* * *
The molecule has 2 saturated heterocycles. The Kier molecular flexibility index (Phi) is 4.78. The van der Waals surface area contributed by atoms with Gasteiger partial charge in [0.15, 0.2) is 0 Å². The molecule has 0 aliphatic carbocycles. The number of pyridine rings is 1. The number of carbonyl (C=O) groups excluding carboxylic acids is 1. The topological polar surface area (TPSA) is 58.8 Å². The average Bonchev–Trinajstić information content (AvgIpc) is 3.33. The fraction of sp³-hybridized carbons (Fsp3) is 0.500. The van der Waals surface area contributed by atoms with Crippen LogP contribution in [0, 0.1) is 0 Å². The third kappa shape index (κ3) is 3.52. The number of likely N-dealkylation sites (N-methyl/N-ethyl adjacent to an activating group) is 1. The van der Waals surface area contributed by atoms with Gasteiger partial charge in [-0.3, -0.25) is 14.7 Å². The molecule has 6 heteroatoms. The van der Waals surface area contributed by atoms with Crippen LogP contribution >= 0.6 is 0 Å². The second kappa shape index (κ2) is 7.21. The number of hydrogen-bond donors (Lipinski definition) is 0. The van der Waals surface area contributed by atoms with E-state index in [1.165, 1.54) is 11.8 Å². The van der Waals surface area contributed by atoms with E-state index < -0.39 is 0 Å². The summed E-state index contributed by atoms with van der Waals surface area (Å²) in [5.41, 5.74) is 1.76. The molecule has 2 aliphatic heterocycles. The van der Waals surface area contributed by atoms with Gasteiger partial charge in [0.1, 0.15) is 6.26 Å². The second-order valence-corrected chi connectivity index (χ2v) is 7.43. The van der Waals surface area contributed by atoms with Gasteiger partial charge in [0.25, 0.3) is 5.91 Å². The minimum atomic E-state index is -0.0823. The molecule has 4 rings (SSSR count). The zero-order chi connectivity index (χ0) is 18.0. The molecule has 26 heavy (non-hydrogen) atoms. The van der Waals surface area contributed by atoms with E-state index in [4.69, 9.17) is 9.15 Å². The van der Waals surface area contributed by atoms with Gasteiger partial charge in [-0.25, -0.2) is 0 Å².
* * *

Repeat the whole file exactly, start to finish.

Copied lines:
The molecule has 2 saturated heterocycles. The Kier molecular flexibility index (Phi) is 4.78. The van der Waals surface area contributed by atoms with Gasteiger partial charge in [0.15, 0.2) is 0 Å². The molecule has 0 aliphatic carbocycles. The number of pyridine rings is 1. The number of carbonyl (C=O) groups excluding carboxylic acids is 1. The topological polar surface area (TPSA) is 58.8 Å². The average Bonchev–Trinajstić information content (AvgIpc) is 3.33. The fraction of sp³-hybridized carbons (Fsp3) is 0.500. The van der Waals surface area contributed by atoms with Crippen LogP contribution in [0, 0.1) is 0 Å². The third kappa shape index (κ3) is 3.52. The number of likely N-dealkylation sites (N-methyl/N-ethyl adjacent to an activating group) is 1. The van der Waals surface area contributed by atoms with Gasteiger partial charge in [-0.3, -0.25) is 14.7 Å². The molecule has 6 heteroatoms. The van der Waals surface area contributed by atoms with Crippen LogP contribution >= 0.6 is 0 Å². The second kappa shape index (κ2) is 7.21. The number of hydrogen-bond donors (Lipinski definition) is 0. The van der Waals surface area contributed by atoms with E-state index in [1.165, 1.54) is 11.8 Å². The van der Waals surface area contributed by atoms with E-state index < -0.39 is 0 Å². The summed E-state index contributed by atoms with van der Waals surface area (Å²) in [5.41, 5.74) is 1.76. The molecule has 2 aliphatic heterocycles. The van der Waals surface area contributed by atoms with Gasteiger partial charge in [0.1, 0.15) is 6.26 Å². The second-order valence-corrected chi connectivity index (χ2v) is 7.43. The van der Waals surface area contributed by atoms with Gasteiger partial charge in [0.25, 0.3) is 5.91 Å². The minimum atomic E-state index is -0.0823. The molecule has 4 rings (SSSR count). The zero-order chi connectivity index (χ0) is 18.0. The molecule has 26 heavy (non-hydrogen) atoms. The van der Waals surface area contributed by atoms with E-state index in [4.69, 9.17) is 9.15 Å². The van der Waals surface area contributed by atoms with Gasteiger partial charge in [-0.25, -0.2) is 0 Å².